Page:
This is as good a reason as any to work up a nice human rights sweat. “At present, we are faced with a system that prioritizes corporate rights over human rights, and as a result, there has been an increasing worldwide backlash against globalization and its ill effects."
That statement is the trigger for a position paper released earlier in June by the watchdog coalition International Corporate Accountability Roundtable (ICAR), a project of San Francisco-based Tides Center, and Amsterdam-based SOMO, Stichting Onderzoek Multinationale Ondernemingen which translates as Centre for Research on Multinational Corporations.
I’ve written about the work of both organizations in this column. A couple of years earlier I referred to ICAR’s Parent Company Accountability Project, to remedy what it called “One of the largest barriers to remedy for victims of human rights violations by business": the “limitation of liability of parent companies for the actions of their subsidiaries." This was unfair, ICAR maintained, as business groups readily accept tax and other financial benefits given to their subsidiaries.
SOMO I mentioned last year in the context of its interesting suggestion, the threat of disengagement by a principal to ensure rights compliance and human rights due diligence by supply chains or partners.
Their collaborative effort, titled Investment-related Dispute Settlement: Towards Comprehensive Accountability and Inclusive Access to Remedy takes ahead their stated pursuits. It’s an excellent and compact “sit-rep" on the investor-state dispute settlement process, commonly referred to as ISDS, and the aspect of bilateral investment treaties, which many countries including India are in the process of renegotiating. It also dovetails with ongoing moves by some African, South American and Asian countries to bring about a United Nations binding treaty on human rights to hold multinational business accountable.
The paper highlights how investors use ISDS clauses to jettison state courts and directly approach private arbitration tribunals even over “public interest measures" as taxes, and measures to protect environmental and public health. “Cases are heard by arbitral tribunals that consist of three private attorneys who often rotate between bringing claims on behalf of corporations and serving on tribunals." Besides concerns of bias, the paper flags the point that “ISDS clauses give foreign investors, and only foreign investors, a private right of action to access remedy for perceived wrongs perpetrated by the State." On the other hand, individuals and communities who may suffer on account of such investment have “no recourse to specialized remedy in the international system."
The paper lists several instances, from relatively minor to massive, going back nearly two decades, in an attempt to highlight that resentment against businesses has been building for some time. In 2000, a tribunal in the Metalclad v. Mexico case, the Mexican government was directed to pay American waste management and landfill specialist Metalclad Corp. $16.7 million. The government had denied permission for a landfill citing environmental and health hazards. The company went ahead anyway, without appropriate permits; the government responded by declaring it a reserve.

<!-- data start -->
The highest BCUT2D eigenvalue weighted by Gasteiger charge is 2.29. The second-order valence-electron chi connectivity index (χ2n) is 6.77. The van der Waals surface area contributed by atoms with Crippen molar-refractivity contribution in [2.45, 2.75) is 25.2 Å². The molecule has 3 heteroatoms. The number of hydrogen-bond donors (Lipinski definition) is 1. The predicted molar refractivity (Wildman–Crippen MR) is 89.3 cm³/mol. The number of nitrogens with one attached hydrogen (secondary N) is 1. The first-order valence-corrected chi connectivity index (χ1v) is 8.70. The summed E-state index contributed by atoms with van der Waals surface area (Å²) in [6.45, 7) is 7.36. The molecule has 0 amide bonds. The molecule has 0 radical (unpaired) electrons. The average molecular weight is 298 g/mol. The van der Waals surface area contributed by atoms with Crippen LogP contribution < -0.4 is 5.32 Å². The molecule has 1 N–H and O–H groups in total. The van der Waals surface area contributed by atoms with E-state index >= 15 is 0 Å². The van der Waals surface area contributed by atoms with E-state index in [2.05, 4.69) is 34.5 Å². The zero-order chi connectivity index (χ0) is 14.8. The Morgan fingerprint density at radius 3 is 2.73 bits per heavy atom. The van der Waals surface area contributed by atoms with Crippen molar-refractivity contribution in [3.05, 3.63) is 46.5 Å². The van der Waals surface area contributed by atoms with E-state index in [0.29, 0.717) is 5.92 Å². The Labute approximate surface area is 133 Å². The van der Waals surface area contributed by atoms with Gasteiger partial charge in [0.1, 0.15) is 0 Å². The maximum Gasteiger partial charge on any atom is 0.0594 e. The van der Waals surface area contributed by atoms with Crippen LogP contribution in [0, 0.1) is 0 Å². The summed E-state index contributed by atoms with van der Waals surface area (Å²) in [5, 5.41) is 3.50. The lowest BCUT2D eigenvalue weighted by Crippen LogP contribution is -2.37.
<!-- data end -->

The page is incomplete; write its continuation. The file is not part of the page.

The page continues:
As with this case, I looked up the 2015 judgement in the case of Occidental v. Ecuador, in which a tribunal at the Washington, D.C.-based International Centre for Settlement of Investment Disputes (ICSID) reduced the earlier $2.3 billion awarded to Occidental Petroleum Corp. Ecuador had accused Occidental of breach of contract and national law, and in 2006 seized its properties including at an oilfield.
While this notable case involves a determinedly socialist-minded country (Ecuador also leads in efforts for a binding UN treaty), instances include Germany which actually weakened its environmental law to accommodate a thermal power plant.
Several countries are now seeking to move away from what they see as a broken process. Ecuador actually withdrew from ICSID. Indonesia scripted a model investment treaty. For its part India, as the paper notes, has responded by formally writing to 58 countries in 2016 to scrap existing bilateral investment treaties and renegotiate treaties which insist on what the paper terms “prior exhaustion of local remedies" before matters reach overseas investor-state dispute settlement. This echoes the approach of the Southern African Development Community, a grouping of 15 countries including South Africa, Congo, Mauritius, Namibia and Tanzania.
“However," as the paper notes in an aside, “India’s model (bilateral investment treaty) contains no binding social, environmental, and human rights responsibilities for foreign investors, but continues to rely on the voluntary adoption of international corporate social responsibility frameworks."
It would help if the government itself first displayed binding social, environmental and human rights responsibilities, but that’s a subject for another time.
Sudeep Chakravarti’s books include Clear.Hold.Build: Hard Lessons of Business and Human Rights in India, Red Sun: Travels in Naxalite Country and Highway 39: Journeys through a Fractured Land. This column, which focuses on conflict situations and the convergence of businesses and human rights, runs on Thursdays.
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